My education in preaching aligns with the tradition of excellence in manuscripts. It is the tradition of the crafted phrase and the choice of the perfect word at the perfect time. It is the tradition which includes Fosdick, Buttrick, and Claypool.
After using an electric typewriter for a few years, I graduated to word processing – on a Commodore 64. I remember the absolute marvel I felt the first time I cut and pasted dotted-green letters on the screen and pasted them into another point in the sermon where I thought they were better suited.
It was a significant milestone on my quest for the holy grail – the perfect sermon. The flawless manuscript delivered perfectly. One where I included everything in the pulpit that had been on paper, in the order it was written. Nothing left out. A sermon where I anticipated the illustrations or quotations offered by church members at the door. A sermon that said it all and said it well.
I keep every preached sermon in a file folder with all the research that went into its writing. Almost every sermon had notes and file clippings added to the folder AFTER the preaching – in the hopes that if I ever tried to massage it into condition suitable for publication – I would have the all the material to make it a perfect sermon.
After forty years of trying, I still have not written, nor have I preached the exact sermon that I planned during the week. No matter how captivating I think the idea is, no matter how good or how powerful the illustrations seem to me, no matter how profoundly I think have explained the text, all my sermons leave something out. Like the sentence crafted in the study, but forgotten in the preaching moment. The story found in the Sunday paper after the sermon was preached, but would have made a much better introduction. The new understanding of a text which rendered all my past sermons on that text pointless. Perfection has always been beyond my reach.
I often felt as Tantalus must have felt. You remember Tantalus. He is the famous figure in Greek mythology, a half human son of Zeus who was uniquely favored among mortals, but he committed a crime related to food. The stories vary as to what he did. Whatever his crime, Tantalus was punished by being “tantalized” with hunger and thirst in the afterlife. He was immersed up to his neck in water, but whenever he bent to drink, it all drained away. Luscious fruit hung on trees above him, but whenever he reached for it, the winds blew the branches where he could not grasp the fruit. The myth says he starved and thirsted for eternity, with satisfaction just out of reach. Just as the perfect sermon is out of reach.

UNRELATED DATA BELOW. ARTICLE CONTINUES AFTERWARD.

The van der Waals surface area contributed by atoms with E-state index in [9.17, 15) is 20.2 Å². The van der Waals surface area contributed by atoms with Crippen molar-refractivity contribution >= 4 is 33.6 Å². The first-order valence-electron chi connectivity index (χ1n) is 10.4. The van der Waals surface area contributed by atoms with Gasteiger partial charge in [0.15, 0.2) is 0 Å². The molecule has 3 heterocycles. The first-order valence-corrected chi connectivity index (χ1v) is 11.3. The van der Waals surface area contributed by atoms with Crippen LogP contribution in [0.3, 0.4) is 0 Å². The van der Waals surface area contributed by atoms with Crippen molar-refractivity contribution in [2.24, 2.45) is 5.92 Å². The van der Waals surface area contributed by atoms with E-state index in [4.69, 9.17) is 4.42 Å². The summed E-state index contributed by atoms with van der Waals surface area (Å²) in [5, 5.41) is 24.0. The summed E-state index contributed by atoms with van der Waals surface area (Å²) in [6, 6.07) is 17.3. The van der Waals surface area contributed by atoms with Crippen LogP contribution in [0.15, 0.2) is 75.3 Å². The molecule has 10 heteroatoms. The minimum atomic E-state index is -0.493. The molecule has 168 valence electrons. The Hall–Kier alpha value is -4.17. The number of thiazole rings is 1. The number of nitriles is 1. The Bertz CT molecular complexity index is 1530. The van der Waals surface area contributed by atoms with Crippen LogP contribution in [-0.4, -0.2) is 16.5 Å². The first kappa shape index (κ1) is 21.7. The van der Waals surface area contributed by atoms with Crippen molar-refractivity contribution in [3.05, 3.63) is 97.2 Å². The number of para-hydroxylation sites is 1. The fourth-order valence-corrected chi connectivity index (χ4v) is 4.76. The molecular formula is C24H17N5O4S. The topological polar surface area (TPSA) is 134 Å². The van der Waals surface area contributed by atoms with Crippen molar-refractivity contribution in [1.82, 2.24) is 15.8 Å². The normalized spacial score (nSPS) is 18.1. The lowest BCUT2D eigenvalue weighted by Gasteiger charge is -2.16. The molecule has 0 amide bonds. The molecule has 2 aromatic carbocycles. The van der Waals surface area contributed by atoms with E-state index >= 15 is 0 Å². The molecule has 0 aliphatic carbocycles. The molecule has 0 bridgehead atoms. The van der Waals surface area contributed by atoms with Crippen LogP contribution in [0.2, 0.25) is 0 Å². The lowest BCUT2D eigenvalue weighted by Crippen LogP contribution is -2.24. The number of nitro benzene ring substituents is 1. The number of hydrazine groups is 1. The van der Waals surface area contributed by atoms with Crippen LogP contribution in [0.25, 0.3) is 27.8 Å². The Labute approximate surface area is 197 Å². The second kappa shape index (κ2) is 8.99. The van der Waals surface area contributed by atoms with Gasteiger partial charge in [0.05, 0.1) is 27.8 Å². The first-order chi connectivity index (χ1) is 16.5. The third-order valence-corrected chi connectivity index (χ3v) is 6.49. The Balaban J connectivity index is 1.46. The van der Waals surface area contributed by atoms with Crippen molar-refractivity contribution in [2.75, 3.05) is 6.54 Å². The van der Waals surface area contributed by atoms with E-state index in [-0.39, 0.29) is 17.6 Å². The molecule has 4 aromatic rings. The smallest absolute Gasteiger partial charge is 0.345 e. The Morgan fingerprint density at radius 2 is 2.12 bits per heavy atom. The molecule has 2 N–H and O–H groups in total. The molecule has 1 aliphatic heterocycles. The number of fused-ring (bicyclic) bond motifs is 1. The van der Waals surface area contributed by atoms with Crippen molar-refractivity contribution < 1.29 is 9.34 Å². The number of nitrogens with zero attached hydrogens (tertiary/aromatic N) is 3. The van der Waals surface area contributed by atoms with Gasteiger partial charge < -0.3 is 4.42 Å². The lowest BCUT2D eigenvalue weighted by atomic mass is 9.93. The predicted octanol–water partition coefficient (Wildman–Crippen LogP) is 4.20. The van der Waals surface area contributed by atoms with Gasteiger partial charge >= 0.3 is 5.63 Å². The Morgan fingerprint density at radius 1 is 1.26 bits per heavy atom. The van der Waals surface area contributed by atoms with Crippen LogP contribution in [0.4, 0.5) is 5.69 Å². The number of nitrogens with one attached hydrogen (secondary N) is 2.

Then I read a quotation from an artist who said, “I used to strive for beauty. Now I strive for life.” I saw a parallel between seeking beauty and perfection. I quite striving for the perfect sermon – since I wasn’t going to write it anyway. I started placing a priority on life.
I engaged the congregation more. I no longer focused on the words, the outline, or that manuscript. I focused on the people, the lives they lead, and the faith to which they aspire. It was freeing. The result was that the sermon seemed more alive to me.
The manuscript became a discipline for preparation, not a master. I left it in the study after reducing all my preparation to as few notes as possible. I became comfortable when, during the preaching moment, I left out illustrations that seemed important or forgot phrases I had worked hard to craft. I accepted that they were part of the preparation of myself, but not the sermon as it was preached.
There is no task into which ministers inject more of themselves than preaching. Consequently, preparation styles are personal, with each of us using the methods that work best for ourselves. Whatever your method, my advice is to work hard. Prepare well. But ask yourself if the congregation will recognize their lives in the message? Will they see how the Bible relates to their lives?
If the answers to these questions are “yes” and you’ve prepared well enough, forget about perfection, put the manuscript aside and trust the Spirit. Perhaps you will experience the grace of reclaiming the joy of your calling.